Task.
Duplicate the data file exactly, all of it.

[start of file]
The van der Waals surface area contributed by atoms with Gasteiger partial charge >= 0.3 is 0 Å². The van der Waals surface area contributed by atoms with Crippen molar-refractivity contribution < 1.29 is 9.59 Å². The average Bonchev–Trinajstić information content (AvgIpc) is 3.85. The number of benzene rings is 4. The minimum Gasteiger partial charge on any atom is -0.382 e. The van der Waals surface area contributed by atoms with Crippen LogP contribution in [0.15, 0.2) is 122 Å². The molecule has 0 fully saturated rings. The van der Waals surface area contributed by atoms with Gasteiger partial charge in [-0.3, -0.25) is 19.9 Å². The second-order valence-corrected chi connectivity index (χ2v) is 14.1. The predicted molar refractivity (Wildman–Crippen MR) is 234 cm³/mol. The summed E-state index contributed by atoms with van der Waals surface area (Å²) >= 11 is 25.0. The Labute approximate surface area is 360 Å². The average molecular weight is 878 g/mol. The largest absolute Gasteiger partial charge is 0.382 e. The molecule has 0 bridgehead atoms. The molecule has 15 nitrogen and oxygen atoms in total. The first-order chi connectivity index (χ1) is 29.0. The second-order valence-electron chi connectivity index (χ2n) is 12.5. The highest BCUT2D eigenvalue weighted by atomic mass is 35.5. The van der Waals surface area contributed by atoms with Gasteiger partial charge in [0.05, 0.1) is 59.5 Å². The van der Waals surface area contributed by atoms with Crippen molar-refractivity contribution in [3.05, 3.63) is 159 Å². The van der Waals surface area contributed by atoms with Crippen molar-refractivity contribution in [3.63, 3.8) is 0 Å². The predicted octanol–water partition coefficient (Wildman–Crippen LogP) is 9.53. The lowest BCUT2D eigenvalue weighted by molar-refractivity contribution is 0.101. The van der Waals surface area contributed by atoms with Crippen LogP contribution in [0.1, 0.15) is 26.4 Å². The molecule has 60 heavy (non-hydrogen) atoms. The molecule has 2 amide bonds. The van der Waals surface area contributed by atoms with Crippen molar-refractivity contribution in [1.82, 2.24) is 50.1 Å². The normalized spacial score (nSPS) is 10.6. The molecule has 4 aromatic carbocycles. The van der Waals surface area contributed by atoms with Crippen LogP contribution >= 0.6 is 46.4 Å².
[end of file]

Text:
The van der Waals surface area contributed by atoms with Gasteiger partial charge >= 0.3 is 0 Å². The van der Waals surface area contributed by atoms with Crippen molar-refractivity contribution < 1.29 is 9.59 Å². The average Bonchev–Trinajstić information content (AvgIpc) is 3.85. The number of benzene rings is 4. The minimum Gasteiger partial charge on any atom is -0.382 e. The van der Waals surface area contributed by atoms with Crippen LogP contribution in [0.15, 0.2) is 122 Å². The molecule has 0 fully saturated rings. The van der Waals surface area contributed by atoms with Gasteiger partial charge in [-0.3, -0.25) is 19.9 Å². The second-order valence-corrected chi connectivity index (χ2v) is 14.1. The predicted molar refractivity (Wildman–Crippen MR) is 234 cm³/mol. The summed E-state index contributed by atoms with van der Waals surface area (Å²) >= 11 is 25.0. The Labute approximate surface area is 360 Å². The average molecular weight is 878 g/mol. The largest absolute Gasteiger partial charge is 0.382 e. The molecule has 0 bridgehead atoms. The molecule has 15 nitrogen and oxygen atoms in total. The first-order chi connectivity index (χ1) is 29.0. The second-order valence-electron chi connectivity index (χ2n) is 12.5. The highest BCUT2D eigenvalue weighted by atomic mass is 35.5. The van der Waals surface area contributed by atoms with Gasteiger partial charge in [0.05, 0.1) is 59.5 Å². The van der Waals surface area contributed by atoms with Crippen molar-refractivity contribution in [3.05, 3.63) is 159 Å². The van der Waals surface area contributed by atoms with Crippen molar-refractivity contribution in [3.63, 3.8) is 0 Å². The predicted octanol–water partition coefficient (Wildman–Crippen LogP) is 9.53. The lowest BCUT2D eigenvalue weighted by molar-refractivity contribution is 0.101. The van der Waals surface area contributed by atoms with Crippen LogP contribution in [0.1, 0.15) is 26.4 Å². The molecule has 60 heavy (non-hydrogen) atoms. The molecule has 2 amide bonds. The van der Waals surface area contributed by atoms with Crippen molar-refractivity contribution in [1.82, 2.24) is 50.1 Å². The normalized spacial score (nSPS) is 10.6. The molecule has 4 aromatic carbocycles. The van der Waals surface area contributed by atoms with Crippen LogP contribution >= 0.6 is 46.4 Å².